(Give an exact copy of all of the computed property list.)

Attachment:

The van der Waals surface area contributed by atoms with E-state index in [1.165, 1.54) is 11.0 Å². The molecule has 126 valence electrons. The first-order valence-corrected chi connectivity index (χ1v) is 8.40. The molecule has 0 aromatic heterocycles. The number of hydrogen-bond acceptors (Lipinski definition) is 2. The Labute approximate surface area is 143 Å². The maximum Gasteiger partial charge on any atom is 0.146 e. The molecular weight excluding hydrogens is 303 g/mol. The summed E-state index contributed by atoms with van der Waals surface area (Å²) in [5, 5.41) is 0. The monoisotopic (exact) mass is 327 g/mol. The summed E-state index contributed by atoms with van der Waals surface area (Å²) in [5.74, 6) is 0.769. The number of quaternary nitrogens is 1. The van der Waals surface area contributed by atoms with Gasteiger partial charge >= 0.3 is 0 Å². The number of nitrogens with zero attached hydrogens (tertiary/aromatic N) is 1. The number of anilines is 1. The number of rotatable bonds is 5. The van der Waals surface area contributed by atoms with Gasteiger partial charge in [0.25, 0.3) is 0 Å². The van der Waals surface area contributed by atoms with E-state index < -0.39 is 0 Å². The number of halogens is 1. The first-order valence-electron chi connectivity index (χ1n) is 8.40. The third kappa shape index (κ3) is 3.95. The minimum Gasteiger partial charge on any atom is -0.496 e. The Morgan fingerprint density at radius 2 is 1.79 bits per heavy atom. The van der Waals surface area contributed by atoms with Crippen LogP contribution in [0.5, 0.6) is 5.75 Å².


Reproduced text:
The van der Waals surface area contributed by atoms with E-state index in [1.165, 1.54) is 11.0 Å². The molecule has 126 valence electrons. The first-order valence-corrected chi connectivity index (χ1v) is 8.40. The molecule has 0 aromatic heterocycles. The number of hydrogen-bond acceptors (Lipinski definition) is 2. The Labute approximate surface area is 143 Å². The maximum Gasteiger partial charge on any atom is 0.146 e. The molecular weight excluding hydrogens is 303 g/mol. The summed E-state index contributed by atoms with van der Waals surface area (Å²) in [5, 5.41) is 0. The monoisotopic (exact) mass is 327 g/mol. The summed E-state index contributed by atoms with van der Waals surface area (Å²) in [5.74, 6) is 0.769. The number of quaternary nitrogens is 1. The van der Waals surface area contributed by atoms with Gasteiger partial charge >= 0.3 is 0 Å². The number of nitrogens with zero attached hydrogens (tertiary/aromatic N) is 1. The number of anilines is 1. The number of rotatable bonds is 5. The van der Waals surface area contributed by atoms with Gasteiger partial charge in [0.25, 0.3) is 0 Å². The van der Waals surface area contributed by atoms with E-state index < -0.39 is 0 Å². The number of halogens is 1. The first-order valence-electron chi connectivity index (χ1n) is 8.40. The third kappa shape index (κ3) is 3.95. The minimum Gasteiger partial charge on any atom is -0.496 e. The Morgan fingerprint density at radius 2 is 1.79 bits per heavy atom. The van der Waals surface area contributed by atoms with Crippen LogP contribution in [0.5, 0.6) is 5.75 Å².